Whether you're responsible for training people to do new jobs, use computer software, respond to client calls, or do any number of other tasks, chances are that — formalized or not — there are certain best practices your department follows to ensure that the work is done as efficiently and as uniformly as possible. Unfortunately, those processes often go undocumented, making training an ad hoc, sometimes inconsistent, undertaking.
The good news is that you can lean on a few Office apps to implement a more organic process for generating training materials. Here are a few tips for pulling together your best practices into resources you can adapt, distribute, and modify as needed.
1: Create a best-practices notebook
The best practices you have developed probably didn't just pop into your head one day. You may have worked with a team — perhaps over a long period of time — to consider the best ways of accomplishing the process and to determine the shortest distance between two points. For example, consider a call for technical support in your IT department. The process could go something like this: The call is received and logged; a case number is assigned; a category is selected; the request is routed to one of the support techs charged with that category; the call goes into a queue; and the receiving tech responds to the call, files the tech report, and closes the case.
Whether the process is long or short, old or new, create a OneNote 2010 notebook to store the best practices you want to use as the basis for your training. Set the notebook up as a shared notebook so that all the folks on your team can add their own thoughts and suggestions as you're consolidating the content.
2: Build your training on approved processesOnce you've reached some kind of consensus on the best practices you want to use, you can build a presentation from the content in your OneNote notebook. PowerPoint 2010 enables you to open your OneNote notebook alongside the developing presentation. You'll get to choose which notebook — and even which section within the notebook — to open. You can then copy and paste the content, use the resources you've gathered, or simply use the notes as prompts to create the slides for the training (Figure A).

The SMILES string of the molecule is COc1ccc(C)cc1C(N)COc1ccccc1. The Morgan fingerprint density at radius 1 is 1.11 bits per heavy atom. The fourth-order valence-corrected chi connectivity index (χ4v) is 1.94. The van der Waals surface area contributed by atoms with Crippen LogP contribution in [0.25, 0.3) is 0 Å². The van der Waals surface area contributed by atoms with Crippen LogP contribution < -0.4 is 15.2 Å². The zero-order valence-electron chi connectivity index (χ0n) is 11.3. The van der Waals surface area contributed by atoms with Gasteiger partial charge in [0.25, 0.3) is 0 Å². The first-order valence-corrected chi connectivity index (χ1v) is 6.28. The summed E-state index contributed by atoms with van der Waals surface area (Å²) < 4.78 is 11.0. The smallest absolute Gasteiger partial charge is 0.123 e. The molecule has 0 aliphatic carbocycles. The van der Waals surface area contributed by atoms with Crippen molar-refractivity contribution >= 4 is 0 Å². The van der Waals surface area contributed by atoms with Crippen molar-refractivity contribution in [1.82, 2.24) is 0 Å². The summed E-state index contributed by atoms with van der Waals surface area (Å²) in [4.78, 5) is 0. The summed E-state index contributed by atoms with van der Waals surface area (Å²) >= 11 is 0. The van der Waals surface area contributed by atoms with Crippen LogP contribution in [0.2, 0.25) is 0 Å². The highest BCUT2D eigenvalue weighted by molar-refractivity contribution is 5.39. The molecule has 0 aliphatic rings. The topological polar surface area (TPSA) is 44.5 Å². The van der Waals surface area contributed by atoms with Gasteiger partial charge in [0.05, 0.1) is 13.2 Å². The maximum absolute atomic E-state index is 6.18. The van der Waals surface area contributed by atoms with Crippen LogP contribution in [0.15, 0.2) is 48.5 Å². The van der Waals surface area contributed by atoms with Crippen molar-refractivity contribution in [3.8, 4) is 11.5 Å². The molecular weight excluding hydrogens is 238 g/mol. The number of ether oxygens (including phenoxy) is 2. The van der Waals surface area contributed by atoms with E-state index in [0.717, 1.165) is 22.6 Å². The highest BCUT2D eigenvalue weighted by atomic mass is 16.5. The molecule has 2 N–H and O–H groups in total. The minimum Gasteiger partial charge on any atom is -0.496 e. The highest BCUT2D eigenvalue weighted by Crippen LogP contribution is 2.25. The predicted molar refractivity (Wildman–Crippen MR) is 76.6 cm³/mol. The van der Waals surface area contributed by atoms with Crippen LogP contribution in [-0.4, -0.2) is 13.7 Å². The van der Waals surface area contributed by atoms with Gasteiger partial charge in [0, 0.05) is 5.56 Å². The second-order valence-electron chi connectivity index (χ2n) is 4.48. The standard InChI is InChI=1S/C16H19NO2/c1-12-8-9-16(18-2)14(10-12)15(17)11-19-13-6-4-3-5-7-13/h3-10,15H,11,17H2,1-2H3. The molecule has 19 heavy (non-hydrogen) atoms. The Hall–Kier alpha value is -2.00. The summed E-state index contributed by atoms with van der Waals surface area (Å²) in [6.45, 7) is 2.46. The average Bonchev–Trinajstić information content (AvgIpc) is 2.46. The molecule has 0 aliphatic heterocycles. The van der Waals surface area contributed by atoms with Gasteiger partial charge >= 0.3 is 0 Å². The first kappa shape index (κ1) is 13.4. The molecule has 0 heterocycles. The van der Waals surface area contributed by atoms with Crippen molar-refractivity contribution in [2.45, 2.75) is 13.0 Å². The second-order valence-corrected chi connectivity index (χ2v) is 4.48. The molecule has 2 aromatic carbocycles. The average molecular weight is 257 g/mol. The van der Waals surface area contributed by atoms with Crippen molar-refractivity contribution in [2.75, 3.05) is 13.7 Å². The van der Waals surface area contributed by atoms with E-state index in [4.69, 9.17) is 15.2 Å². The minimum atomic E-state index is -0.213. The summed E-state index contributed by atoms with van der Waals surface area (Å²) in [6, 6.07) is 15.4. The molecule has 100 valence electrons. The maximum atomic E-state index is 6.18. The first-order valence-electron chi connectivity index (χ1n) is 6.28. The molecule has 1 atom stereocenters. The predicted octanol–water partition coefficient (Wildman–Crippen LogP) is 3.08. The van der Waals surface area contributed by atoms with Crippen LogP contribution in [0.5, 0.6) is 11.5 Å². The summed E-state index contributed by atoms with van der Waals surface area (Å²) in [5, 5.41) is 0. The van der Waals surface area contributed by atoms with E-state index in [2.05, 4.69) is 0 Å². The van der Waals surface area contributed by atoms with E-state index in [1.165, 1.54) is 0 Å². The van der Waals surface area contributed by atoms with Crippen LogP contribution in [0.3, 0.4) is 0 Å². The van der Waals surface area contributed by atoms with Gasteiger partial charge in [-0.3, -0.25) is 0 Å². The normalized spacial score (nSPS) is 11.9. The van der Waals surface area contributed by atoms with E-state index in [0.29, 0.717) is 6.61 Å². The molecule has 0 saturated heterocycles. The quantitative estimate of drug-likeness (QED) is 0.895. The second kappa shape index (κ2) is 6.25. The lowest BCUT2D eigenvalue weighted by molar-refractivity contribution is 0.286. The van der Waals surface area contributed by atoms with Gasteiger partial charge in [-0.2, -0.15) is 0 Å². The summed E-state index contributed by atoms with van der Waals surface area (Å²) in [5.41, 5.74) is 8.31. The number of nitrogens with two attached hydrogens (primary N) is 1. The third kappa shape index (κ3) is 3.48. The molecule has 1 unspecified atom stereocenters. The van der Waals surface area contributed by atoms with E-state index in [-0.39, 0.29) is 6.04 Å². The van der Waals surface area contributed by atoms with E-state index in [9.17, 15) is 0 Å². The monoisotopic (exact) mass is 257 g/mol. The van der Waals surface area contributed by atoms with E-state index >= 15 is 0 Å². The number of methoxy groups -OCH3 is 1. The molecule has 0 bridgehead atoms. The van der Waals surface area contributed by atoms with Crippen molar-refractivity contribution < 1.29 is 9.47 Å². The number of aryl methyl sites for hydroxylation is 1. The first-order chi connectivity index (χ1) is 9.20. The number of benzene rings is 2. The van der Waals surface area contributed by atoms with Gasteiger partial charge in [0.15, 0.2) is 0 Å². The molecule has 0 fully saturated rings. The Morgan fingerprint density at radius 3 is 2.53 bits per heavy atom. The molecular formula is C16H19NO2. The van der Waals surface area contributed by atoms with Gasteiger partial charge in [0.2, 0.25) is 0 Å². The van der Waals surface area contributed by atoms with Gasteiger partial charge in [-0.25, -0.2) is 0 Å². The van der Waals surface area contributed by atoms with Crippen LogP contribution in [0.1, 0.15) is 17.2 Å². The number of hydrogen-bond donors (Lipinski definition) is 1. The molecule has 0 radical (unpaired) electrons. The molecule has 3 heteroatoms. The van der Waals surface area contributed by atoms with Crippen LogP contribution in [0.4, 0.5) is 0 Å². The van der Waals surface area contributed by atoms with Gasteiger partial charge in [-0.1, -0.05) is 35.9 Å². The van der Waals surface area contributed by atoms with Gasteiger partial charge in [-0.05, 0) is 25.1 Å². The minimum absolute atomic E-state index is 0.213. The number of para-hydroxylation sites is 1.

You can open your OneNote notebook alongside the presentation so you can use the approved content to build your training resources.
3: Create handouts from the same materialAfter you bring your best practice content into the PowerPoint presentation, you can use that presentation to create handouts for your trainees. PowerPoint includes the Create Handouts in the Save & Send tab, which enables you to choose several formats for the final Word document (Figure B).
You can save the presentation as handouts in Word.
4: Assemble a training manual
With the handouts from your presentation saved in Word format, you can add a cover page, a table of contents, an introduction, and any necessary content to set up the various procedures for the best practice you're documenting. If you are planning to include several scenarios in one manual, create sections to accommodate each practice. You can also create parts pages to separate sections so that trainees can find what they need easily. Once you finalize the document (remember to have others on your team review it), save it as a PDF to be emailed to trainees or included in a downloadable kit prior to the training.
5: Post it to your team site — and share
When you've finalized your best practice content, post it where your team can access it easily. This might be a folder on a shared drive or a place in the cloud, such as a SharePoint Online library in Office 365. Invite feedback from your trainees so that you can easily update and revise the training as needed. Over time, you can build a library of best practice training materials so that your staff will always have access to the most effective procedures for their business tasks.
Katherine Murray is a technology writer and the author of more than 60 books on a variety of topics, ranging from small business technology to green computing to blogging to Microsoft Office 2010. Her most recent books include Microsoft Office 2010 Plain & Simple (Microsoft Press, 2010), Microsoft Word 2010 Plain & Simple (Microsoft Press, 2010), and Microsoft Word 2010 Inside Out (Microsoft Press, 2010).